Tour Profile: Kenny Chesney and Tim McGraw

Jul 1, 2012 9:00 AM, By Steve La Cerra

Brothers of the Sun 2012

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photo of Tim McGraw, Kenny Chesney

You Can Leave Yer’ Hat On
According to Robinson, Chesney’s main requirements for his ear mix are “clarity, a lot of vocal and some reverb. I have a [Yamaha] REV5 stuck at the bottom of the rack as a comfort from the ‘old world’ for Kenny’s vocal. It’s a ’verb I can adjust on the fly without need for a menu.” (In Robinson’s absence, Baxley quips, “I think that Phill has been using that thing for almost 14, 15 years now. He is married to that reverb. If it goes down, he’s screwed!”)

“During soundcheck,” continues Robinson, “I’ll wear my baseball hat because the timbre of the mic can change depending on the type of hat Kenny wears. His main hats are a straw cowboy hat that doesn’t give me any problems, but he also has a black cowboy hat that is stiffer and more reflective. When you have 75,000 people screaming at your head, all that sound is coming up, hitting that hat and bouncing back into the mic.”

Put Me on The Guest List, Plus 8
Although Chesney and McGraw have toured together previously, this one is unique due to the encore. All members of both bands take the stage. Luckily for the three engineers, that doesn’t mean the number of inputs from the stage is doubled. As Vasquez explains, “In Kenny’s band we have three main guitar players: Clayton Mitchell [lead], Kenny Greenberg [rhythm] and Jon Conley, who doubles on guitar and fiddle. Jim Bob Gairrett is our steel guitar player who also plays acoustic guitar on some songs. Some of the guys have more than one guitar rig. For example, Clayton plays a stereo rig, and a mono dry rig, all miked with SM57s, but I leave the channels up all the time. He has the ability to go back and forth as he chooses and they’ll always be there. This means that some of the inputs for the guests are already in place from Kenny’s band, which makes things a bit more manageable.”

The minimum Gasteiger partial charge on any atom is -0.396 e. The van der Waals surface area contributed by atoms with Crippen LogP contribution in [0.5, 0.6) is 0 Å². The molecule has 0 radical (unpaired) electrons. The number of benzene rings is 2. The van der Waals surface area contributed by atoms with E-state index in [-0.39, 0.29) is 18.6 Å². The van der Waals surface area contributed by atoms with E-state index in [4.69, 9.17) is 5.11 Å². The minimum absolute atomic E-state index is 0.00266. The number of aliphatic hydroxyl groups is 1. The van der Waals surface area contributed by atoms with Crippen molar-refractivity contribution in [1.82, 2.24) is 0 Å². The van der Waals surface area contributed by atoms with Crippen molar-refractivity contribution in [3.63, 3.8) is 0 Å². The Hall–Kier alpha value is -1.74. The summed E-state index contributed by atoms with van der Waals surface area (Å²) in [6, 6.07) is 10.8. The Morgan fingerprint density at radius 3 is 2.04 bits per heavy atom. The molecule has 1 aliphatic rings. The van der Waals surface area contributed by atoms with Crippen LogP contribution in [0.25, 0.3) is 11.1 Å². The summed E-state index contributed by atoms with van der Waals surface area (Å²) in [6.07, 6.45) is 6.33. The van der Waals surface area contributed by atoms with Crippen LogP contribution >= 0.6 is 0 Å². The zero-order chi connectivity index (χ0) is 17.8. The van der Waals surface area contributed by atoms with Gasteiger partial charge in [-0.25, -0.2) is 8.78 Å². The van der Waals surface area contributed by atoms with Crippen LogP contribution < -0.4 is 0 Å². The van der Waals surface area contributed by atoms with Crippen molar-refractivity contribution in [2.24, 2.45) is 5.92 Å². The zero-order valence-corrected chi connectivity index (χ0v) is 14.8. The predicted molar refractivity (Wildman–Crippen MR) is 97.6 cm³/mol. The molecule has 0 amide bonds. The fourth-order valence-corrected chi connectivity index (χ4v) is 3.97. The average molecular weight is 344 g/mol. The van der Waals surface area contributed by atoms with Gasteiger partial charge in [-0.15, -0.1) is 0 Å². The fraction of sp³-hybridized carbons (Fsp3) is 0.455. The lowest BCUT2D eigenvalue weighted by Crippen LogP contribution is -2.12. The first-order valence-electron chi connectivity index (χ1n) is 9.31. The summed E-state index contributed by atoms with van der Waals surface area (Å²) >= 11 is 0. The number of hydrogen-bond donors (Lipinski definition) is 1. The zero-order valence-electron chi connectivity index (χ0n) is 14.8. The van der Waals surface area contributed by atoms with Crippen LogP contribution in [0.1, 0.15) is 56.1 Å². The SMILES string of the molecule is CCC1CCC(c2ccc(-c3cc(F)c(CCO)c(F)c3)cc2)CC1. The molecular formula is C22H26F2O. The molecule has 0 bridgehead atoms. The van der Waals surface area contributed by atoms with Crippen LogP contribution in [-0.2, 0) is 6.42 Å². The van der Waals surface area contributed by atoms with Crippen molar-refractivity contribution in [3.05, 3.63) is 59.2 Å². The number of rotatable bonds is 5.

“Tim’s band is sharing much of our instrumentation,” Baxley elaborates, “because most of our guys have separate rigs coming through two channels—for example, one for a Strat and another for a Les Paul. So if my guy is playing the Strat for a song, then the guest will take up his Les Paul rig. The monitor mixes for the guest players are run from Phill’s desk because he has open mixes. It’s just a few more channels.”

At this point in the show, Robinson and McGraw’s monitor engineer, Jonny B, are tag-teaming, working together to create 11 more wireless ear mixes from the same Pro9. All those ear mixes—combined with wireless vocal mics for Chesney and McGraw and the wireless instrument systems—yield a significant amount of RF activity. Since the DTV reorganization, Baxley has noticed “smaller and smaller gaps for us to fit in our wireless channels, especially when we get to bigger cities. For example, out in the Meadowlands [New Jersey], there are a lot of TV and cell towers. You fire it up and it’s a bit of a headache. Stadiums like that where there’s a lot of TV coverage sometimes have a wireless coordinator who might come in on our first day and help us find some holes for our systems, but we’re usually self-sufficient.”

“Terry Fox is our keyboard tech and general fix-it guy,” Robinson adds. “He has a wireless workbench in his world and I have a wireless scanner in my world, so together we figure out what everybody needs and set up frequencies.”

Vasquez, Baxley and Robinson all agree that one of the big challenges of this tour is maintaining consistency night to night. The tour carries a mic package, but Baxley says they “take it a step further and use the same microphone on the same instrument every night. For example, we have four identical Heil PR28 mics for the toms, but we’ll make sure that the same mic is used for the same drum each night. It sounds a little crazy, but we want it consistent throughout the whole tour.

“On the days we don’t get a soundcheck, the band is really relying on us to get it right during line check. They’ll only have about five minutes to tinker between Tim tearing down and our video rolling to start our portion of the show. They’ll never play as a band until the first song starts on Sunday.”

Nerve-wracking indeed!

Steve La Cerra is Mix magazine’s Sound Reinforcement Editor and mixes front of house for Blue Öyster Cult.






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